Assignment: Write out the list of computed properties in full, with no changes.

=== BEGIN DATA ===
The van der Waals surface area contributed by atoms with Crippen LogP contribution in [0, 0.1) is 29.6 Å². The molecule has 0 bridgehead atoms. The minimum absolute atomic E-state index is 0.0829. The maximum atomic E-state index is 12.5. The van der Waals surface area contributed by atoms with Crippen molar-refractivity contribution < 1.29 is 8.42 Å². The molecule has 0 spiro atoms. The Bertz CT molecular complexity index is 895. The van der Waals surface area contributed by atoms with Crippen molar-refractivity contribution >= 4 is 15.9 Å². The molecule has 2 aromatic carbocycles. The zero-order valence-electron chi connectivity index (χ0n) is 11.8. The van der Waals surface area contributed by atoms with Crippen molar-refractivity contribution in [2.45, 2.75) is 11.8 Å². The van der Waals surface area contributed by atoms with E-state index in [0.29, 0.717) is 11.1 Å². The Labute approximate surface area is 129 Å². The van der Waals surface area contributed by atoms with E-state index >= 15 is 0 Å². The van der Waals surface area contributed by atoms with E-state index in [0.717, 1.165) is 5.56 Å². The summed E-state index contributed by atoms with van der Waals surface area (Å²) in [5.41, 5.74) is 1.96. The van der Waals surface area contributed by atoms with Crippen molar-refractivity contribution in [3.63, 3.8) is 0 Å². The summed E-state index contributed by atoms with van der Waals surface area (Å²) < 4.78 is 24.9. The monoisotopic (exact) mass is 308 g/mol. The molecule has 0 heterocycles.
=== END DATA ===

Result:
The van der Waals surface area contributed by atoms with Crippen LogP contribution in [0, 0.1) is 29.6 Å². The molecule has 0 bridgehead atoms. The minimum absolute atomic E-state index is 0.0829. The maximum atomic E-state index is 12.5. The van der Waals surface area contributed by atoms with Crippen molar-refractivity contribution < 1.29 is 8.42 Å². The molecule has 0 spiro atoms. The Bertz CT molecular complexity index is 895. The van der Waals surface area contributed by atoms with Crippen molar-refractivity contribution >= 4 is 15.9 Å². The molecule has 2 aromatic carbocycles. The zero-order valence-electron chi connectivity index (χ0n) is 11.8. The van der Waals surface area contributed by atoms with Crippen molar-refractivity contribution in [2.45, 2.75) is 11.8 Å². The van der Waals surface area contributed by atoms with E-state index in [0.29, 0.717) is 11.1 Å². The Labute approximate surface area is 129 Å². The van der Waals surface area contributed by atoms with E-state index >= 15 is 0 Å². The van der Waals surface area contributed by atoms with E-state index in [0.717, 1.165) is 5.56 Å². The summed E-state index contributed by atoms with van der Waals surface area (Å²) in [5.41, 5.74) is 1.96. The van der Waals surface area contributed by atoms with Crippen molar-refractivity contribution in [3.63, 3.8) is 0 Å². The summed E-state index contributed by atoms with van der Waals surface area (Å²) < 4.78 is 24.9. The monoisotopic (exact) mass is 308 g/mol. The molecule has 0 heterocycles.